Up until the very recent past, this has been society's definition of marriage.  It is not a religious concept; it is a civil concept.  It is not a shiny ideal; it is a practical, gritty reality of families, children and social groupings that moves toward the economic realities of home ownership, savings, compassion, and social consciousness.  The state has a vested interest in stability.  Today we as a society are dealing with the radical instability caused by the waning of this social concept of marriage.  Higher and higher percentages of children are born outside a family with a stable marriage relationship at its core.  Sociologists can tell you that where fathers are absent (the usual pattern when marriages fail or are nonexistent) children suffer and instability is the result, individually and socially.  A few years ago, a group of 22 inmates at a jail near my home were asked, "What one thing would you change about your upbringing?" 21 of these men answered, "I wish I had a father."  The other one answered, "I wish I had a family."  The sociologists can also tell you that statistically, becoming a teenage mother without a marriage relationship will, in the vast majority of cases, lead to children growing up in poverty.

So the concept of marriage has carried a lot of weight, and it has been in decline as an institution in our society.  But the idea, the term, still carries some of the legitimacy that it had a generation ago.  We still celebrate marriages and many of our legal -- and even a few social -- doors open wide to married couples.

The current move toward gay "marriage" is not a move to strip marriage of its meaning; rather, it is a move toward legitimizing homosexual relationships, giving them the same sense of dignity, stability, and viability as heterosexual marriage.  The idea is to fold homosexual relationships into this same weighty, legitimized definition of marriage.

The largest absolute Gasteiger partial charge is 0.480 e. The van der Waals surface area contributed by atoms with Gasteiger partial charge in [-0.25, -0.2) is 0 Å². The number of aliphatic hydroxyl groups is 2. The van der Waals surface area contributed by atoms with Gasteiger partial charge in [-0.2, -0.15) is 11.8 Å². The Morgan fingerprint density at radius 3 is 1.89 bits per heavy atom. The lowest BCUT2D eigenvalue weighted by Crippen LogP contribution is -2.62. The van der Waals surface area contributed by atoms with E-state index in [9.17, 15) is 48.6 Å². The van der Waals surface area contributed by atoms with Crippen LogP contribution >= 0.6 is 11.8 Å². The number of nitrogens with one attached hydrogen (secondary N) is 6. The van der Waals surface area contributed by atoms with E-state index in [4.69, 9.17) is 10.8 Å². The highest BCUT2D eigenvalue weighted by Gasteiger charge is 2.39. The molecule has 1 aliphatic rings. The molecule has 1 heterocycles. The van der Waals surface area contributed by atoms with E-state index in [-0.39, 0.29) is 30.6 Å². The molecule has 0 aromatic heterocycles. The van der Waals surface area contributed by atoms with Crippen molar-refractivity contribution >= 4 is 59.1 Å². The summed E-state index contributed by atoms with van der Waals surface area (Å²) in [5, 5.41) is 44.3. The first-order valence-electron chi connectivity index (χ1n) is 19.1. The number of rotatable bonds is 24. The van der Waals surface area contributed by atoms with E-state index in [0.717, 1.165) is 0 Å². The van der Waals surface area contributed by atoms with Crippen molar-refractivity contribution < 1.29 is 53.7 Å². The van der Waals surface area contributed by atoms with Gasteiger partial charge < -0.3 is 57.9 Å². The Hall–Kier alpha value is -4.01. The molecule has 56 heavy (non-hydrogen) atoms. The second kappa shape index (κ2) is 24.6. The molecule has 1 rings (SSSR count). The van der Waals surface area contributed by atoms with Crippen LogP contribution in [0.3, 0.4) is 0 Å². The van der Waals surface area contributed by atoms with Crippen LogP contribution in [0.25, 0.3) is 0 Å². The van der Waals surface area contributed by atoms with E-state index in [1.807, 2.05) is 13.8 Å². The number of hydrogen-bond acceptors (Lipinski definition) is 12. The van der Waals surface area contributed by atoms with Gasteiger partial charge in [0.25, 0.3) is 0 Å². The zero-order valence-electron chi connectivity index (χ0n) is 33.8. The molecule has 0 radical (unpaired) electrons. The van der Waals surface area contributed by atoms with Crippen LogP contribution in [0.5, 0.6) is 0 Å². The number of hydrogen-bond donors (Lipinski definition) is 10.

Earlier I asked this question: Are we submitted to some greater reality, some greater whole, than just our collective sense of language?

The first time through that question, if you're a Jesus-follower, you probably answered with a resounding, "Yes! We are submitted to a greater reality!"  Christians believe that our definitions come from God.  Jesus-followers want Jesus and his reality to be our reality.  We are taught to pray "thy kingdom come, thy will be done on earth as it is in heaven."

Speaking in terms of society, our past definition of marriage comes from an old set of definitions rooted in the collective Judeo-Christian roots of western society.   The definitions were largely biblical, largely shared, and largely unexamined.  The definitions were part of the leftover Christendom that dominated western Europe for a thousand years or more.  As we have drifted farther and farther from those roots, the void of definitions and understandings has been largely filled from two sources -- darwinian biological understandings and psychological analysis.  Both of these sources, biological and psychological, start with the organism -- in this case the human -- and define things based on a hypothesis that attempts to find an accurate description of observed reality.